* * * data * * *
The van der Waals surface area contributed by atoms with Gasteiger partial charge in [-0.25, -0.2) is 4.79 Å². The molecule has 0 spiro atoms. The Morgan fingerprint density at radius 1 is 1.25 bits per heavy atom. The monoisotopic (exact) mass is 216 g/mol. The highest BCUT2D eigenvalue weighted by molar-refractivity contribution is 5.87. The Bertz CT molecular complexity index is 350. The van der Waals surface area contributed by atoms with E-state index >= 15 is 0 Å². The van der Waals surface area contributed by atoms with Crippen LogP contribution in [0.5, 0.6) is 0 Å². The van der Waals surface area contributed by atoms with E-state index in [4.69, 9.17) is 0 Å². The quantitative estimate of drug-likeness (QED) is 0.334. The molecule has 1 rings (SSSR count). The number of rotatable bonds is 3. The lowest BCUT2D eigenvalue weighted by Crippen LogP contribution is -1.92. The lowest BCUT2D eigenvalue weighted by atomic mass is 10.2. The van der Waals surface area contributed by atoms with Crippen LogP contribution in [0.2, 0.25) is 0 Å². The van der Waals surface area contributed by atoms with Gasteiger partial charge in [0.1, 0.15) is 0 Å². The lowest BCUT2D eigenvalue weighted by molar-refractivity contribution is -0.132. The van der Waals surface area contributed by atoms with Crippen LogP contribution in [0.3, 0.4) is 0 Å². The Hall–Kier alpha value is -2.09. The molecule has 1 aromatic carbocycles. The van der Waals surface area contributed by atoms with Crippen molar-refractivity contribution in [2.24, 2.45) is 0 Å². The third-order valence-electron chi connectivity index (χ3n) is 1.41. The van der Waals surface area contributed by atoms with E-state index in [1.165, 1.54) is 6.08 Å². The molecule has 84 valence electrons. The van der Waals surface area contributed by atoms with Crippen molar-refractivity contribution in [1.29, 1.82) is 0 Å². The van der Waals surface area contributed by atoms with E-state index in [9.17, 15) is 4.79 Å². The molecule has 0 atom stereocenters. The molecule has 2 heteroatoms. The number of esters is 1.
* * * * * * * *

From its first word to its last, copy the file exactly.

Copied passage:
The van der Waals surface area contributed by atoms with Gasteiger partial charge in [-0.25, -0.2) is 4.79 Å². The molecule has 0 spiro atoms. The Morgan fingerprint density at radius 1 is 1.25 bits per heavy atom. The monoisotopic (exact) mass is 216 g/mol. The highest BCUT2D eigenvalue weighted by molar-refractivity contribution is 5.87. The Bertz CT molecular complexity index is 350. The van der Waals surface area contributed by atoms with E-state index >= 15 is 0 Å². The van der Waals surface area contributed by atoms with Crippen LogP contribution in [0.5, 0.6) is 0 Å². The van der Waals surface area contributed by atoms with E-state index in [4.69, 9.17) is 0 Å². The quantitative estimate of drug-likeness (QED) is 0.334. The molecule has 1 rings (SSSR count). The number of rotatable bonds is 3. The lowest BCUT2D eigenvalue weighted by Crippen LogP contribution is -1.92. The lowest BCUT2D eigenvalue weighted by atomic mass is 10.2. The van der Waals surface area contributed by atoms with Crippen LogP contribution in [0.2, 0.25) is 0 Å². The van der Waals surface area contributed by atoms with Gasteiger partial charge in [0.1, 0.15) is 0 Å². The lowest BCUT2D eigenvalue weighted by molar-refractivity contribution is -0.132. The van der Waals surface area contributed by atoms with Crippen LogP contribution in [0.3, 0.4) is 0 Å². The Hall–Kier alpha value is -2.09. The molecule has 1 aromatic carbocycles. The van der Waals surface area contributed by atoms with Crippen molar-refractivity contribution in [2.24, 2.45) is 0 Å². The third-order valence-electron chi connectivity index (χ3n) is 1.41. The van der Waals surface area contributed by atoms with E-state index in [1.165, 1.54) is 6.08 Å². The molecule has 84 valence electrons. The van der Waals surface area contributed by atoms with Crippen molar-refractivity contribution in [1.29, 1.82) is 0 Å². The van der Waals surface area contributed by atoms with E-state index in [9.17, 15) is 4.79 Å². The molecule has 0 atom stereocenters. The molecule has 2 heteroatoms. The number of esters is 1.